Yours, shakily,

Godfrey.


 

Dear Winston,

I am much recovered after last night’s excitement, and I have information. Dr. Bernhardt’s autopsy revealed nothing much. “Cause of death: Missing vital organs due to acid.” Our Doctor does have a rather macabre sense of humour. A study of his clothes, though, showed that our unfortunate thief was not Moroccan, not Egyptian, but Sudanese. He was wearing undergarments coloured with a dye originating from Khartoum. This dye is used by the lower classes there, not being very expensive, and more importantly, pointless to export. The knife he was using was an English seaman’s knife made in Sheffield, purchased locally. Also in his possession were a rather advanced set of lock picks of unknown origin, and a rather nasty piece of cheese wire for the purpose of strangling people. I think we can conclude is that we have here a trained operative from Sudan, and we may want to show his picture to some interested parties there.

Have our relations with Mr. Bouzid Moghadam improved to the point where he may be willing to offer us some insights? I read the story about none other than our very own Miss Alexandra Tennant breaking and entering into his mansion to retrieve some information there. He was understandably a bit disappointed with us, but this situation may be enough to convince him that co-operating would be good. Unless of course he is already in this game, and on the side of Prometheus. Not a possibility to be overlooked.

I’m aware that our case may not be at the top of the priority list of Her Majesty’s Secret Service, and I’m most grateful for your assistance up to now, if only because records entrusted to you are proof against going missing, but perhaps you could see your way clear to asking some of our Khartoum agents to devote some attention to this.

Yours,

Godfrey.


 

Dear Winston,

I’m afraid the Khartoum authorities are shrouding themselves in clouds of silence, and are unwilling to discuss our business with us. I think we need someone to mediate on our behalf, possibly without revealing that we are on the other side of the mediator. We are running into dead ends, Winston. I would prefer to get some sort of handle on this before one of the members of the Wadcroft expedition ends up dead. I may not get a tenure if that were to happen.

Meanwhile, I have tried to gain access to the vault that our thief was interested in, but I have not been granted permission. Mildly disappointing, Winston. You’d think that it were in the interest of Algernon University to allow me in to see if anything in there could have invited Prometheus’ avarice, but no. I have no doubt that some pompous jobsworth feels like making his influence felt. I’ll ask Malcolm Munroe, our Chancellor. Surely he can get that damn vault open? Most annoying. Do we really need someone of our own to come to harm before I get the cooperation I need? I pray not.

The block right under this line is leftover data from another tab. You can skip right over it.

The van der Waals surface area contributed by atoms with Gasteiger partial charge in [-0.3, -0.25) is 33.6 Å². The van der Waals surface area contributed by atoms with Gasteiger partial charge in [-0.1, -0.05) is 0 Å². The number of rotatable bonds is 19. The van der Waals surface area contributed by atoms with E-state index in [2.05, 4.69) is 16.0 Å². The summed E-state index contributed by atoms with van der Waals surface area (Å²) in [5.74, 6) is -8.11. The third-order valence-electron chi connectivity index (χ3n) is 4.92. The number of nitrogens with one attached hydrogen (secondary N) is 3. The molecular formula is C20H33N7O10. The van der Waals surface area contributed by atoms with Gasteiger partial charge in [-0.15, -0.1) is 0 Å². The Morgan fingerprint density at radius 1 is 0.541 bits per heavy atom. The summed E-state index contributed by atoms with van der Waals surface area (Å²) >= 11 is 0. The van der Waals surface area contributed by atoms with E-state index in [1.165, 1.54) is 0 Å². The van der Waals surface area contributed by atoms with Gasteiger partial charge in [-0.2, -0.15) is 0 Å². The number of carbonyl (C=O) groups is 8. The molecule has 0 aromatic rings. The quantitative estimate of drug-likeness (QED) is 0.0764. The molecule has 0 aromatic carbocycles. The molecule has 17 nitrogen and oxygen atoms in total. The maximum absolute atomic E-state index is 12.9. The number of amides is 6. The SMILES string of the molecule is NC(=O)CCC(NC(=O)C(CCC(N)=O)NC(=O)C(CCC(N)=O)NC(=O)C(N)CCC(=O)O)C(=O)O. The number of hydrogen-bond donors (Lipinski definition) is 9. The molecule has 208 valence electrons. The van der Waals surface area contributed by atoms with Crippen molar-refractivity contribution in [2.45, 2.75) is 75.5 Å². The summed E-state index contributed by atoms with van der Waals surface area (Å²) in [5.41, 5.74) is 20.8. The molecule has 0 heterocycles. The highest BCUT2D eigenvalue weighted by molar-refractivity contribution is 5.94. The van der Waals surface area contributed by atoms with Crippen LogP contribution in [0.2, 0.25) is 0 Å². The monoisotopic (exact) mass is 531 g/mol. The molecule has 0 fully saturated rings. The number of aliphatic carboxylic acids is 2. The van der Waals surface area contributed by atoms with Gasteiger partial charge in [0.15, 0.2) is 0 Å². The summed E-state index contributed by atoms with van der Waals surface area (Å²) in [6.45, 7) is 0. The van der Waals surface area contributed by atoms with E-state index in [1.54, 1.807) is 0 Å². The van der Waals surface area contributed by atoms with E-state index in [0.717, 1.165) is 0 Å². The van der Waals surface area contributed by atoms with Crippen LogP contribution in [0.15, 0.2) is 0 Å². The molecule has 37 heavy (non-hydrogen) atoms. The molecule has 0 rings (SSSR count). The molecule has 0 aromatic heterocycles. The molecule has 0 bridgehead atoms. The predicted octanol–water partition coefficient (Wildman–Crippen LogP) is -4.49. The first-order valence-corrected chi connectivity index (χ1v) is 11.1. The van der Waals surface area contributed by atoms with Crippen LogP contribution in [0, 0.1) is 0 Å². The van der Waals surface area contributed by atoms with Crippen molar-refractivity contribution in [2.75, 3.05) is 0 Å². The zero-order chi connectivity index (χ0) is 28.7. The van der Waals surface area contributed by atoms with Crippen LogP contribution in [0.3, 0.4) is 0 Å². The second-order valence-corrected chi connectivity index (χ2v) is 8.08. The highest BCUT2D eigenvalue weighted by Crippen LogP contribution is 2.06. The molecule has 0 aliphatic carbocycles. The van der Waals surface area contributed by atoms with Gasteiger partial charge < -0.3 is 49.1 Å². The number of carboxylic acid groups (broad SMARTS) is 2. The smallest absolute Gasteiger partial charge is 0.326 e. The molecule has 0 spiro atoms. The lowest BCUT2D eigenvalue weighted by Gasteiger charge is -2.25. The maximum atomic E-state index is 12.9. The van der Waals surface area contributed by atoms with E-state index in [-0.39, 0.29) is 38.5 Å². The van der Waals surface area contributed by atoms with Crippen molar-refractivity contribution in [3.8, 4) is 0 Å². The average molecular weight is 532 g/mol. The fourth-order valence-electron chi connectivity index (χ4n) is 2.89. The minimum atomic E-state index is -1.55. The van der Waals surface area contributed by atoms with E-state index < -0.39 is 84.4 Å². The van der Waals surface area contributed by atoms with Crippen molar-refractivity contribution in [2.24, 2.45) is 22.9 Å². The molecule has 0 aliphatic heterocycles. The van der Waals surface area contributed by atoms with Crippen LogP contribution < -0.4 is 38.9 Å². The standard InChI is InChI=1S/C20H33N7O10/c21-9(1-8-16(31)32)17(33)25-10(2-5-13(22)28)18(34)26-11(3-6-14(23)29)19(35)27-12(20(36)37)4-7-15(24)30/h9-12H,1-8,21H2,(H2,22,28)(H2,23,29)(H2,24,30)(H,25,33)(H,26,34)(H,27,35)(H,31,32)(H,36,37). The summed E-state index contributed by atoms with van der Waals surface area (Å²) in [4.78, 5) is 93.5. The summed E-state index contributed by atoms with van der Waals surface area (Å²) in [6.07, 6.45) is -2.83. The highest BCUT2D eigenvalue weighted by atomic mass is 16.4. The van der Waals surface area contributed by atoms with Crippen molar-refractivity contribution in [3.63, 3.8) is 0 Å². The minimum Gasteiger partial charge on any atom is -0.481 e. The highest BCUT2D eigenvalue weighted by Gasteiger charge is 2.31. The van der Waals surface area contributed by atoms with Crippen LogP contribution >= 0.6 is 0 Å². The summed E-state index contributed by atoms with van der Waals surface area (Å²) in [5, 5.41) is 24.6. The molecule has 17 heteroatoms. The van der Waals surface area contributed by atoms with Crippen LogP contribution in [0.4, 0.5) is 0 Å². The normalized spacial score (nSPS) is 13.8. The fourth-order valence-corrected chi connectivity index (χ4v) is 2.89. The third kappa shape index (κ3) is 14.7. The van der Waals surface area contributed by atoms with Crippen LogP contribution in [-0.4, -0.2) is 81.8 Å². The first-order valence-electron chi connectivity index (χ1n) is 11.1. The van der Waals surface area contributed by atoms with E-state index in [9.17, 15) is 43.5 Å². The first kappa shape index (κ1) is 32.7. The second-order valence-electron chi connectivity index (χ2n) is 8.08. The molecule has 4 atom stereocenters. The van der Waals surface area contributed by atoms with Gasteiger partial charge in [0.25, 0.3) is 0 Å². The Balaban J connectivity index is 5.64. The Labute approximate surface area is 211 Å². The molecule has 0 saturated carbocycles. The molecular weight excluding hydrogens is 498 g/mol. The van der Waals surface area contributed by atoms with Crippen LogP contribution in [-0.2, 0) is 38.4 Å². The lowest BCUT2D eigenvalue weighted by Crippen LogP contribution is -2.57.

There is someone at the door. Will finish this later.

Well, Winston, Prof. Margaret Enderby just earned herself my respect and admiration. I bumped into her at the cafeteria queue, and we had lunch together. She knew about our little adventure, and I told her we weren’t allowed to look in the vault.

“Which vault?” she asked.

I gave her the number. She looked at me strangely.

“That’s my vault! Who said you couldn’t get in?”

I told her the name of the Dean, with the apprehension of having doomed him to some terrible fate. The look in her eyes, Winston! I don’t know what fate she put Dean Black to, but she showed up at my door an hour later, waving the vault key.

“Let’s go,” she said, and I followed her to the catacombs.

She opened the door, lit a lamp and walked in, with me on her heels. Good Lord, Winston, it looked like something out of a horror novel. Wild beasts of who knows what origin lined the walls, ranging in size from a small dog to a fully grown bear. She must have seen me staring, because she looked at me with an expression on her face that combined a deep long-lasting anger with a grim smile.

“My late husband’s collection, Mr. Pike. All of them, from the Yeti to the Homo Wukong, to the Coatl, determined to be fakes by so-called experts who never set foot outside of their laboratories.” She scoffed. “Gerald never took my advice of stuffing a few of them and adding them to the collection. But anyway.”

She led me to a desk, and together we hefted a standard expedition trunk onto it.

“The Hammond Expedition findings. Unless Prometheus have developed a sudden interest in crypto-zoology, I’d guess that is what they’re after. God only knows why, though. Wadcroft read through some of it and it’s complete gibberish.”

“But Prometheus may not know that,” I said. “And even fools may occasionally stumble upon something useful.”

“Maybe Prometheus think there’s something useful in that nonsense,” said Margaret. “And the question is, do they want to have this information, or…”

“Do they want us not to have it?” I added.

“Either way, in that case, throw this garbage out on the street,” said Margaret. “Publish it, or even better, let the Arkham lot publish it, and be done with it. Then everybody will have it and chasing after us will be futile.”

“But what if it is all gibberish? Then Prometheus will think that we have kept something valuable back and come back here to get it. Even if we put out a story in the paper that this vault and everything in it was burnt to a crisp, they won’t believe it.”

“Damn. Nothing to be done about it, then. Well, all I can think of is to actually read all of this and see if there is something in there that a bunch of power-crazed maniacs could want. I can probably do the Physics related things. Wadcroft can do the Alchemy. We may have to get someone in from Arkham to do the spiritual mumbo-jumbo. We’re going to need a big pot of tea. And a lot of gin and tonic.”

We moved the expedition trunk into Wadcroft’s chamber, and they set to. At the rate they’re going, we’ll have an answer by the end of the week. I will let you know if anything comes of this.

Yours,

Glad-I-Am-Not-A-Real-Doctor Pike.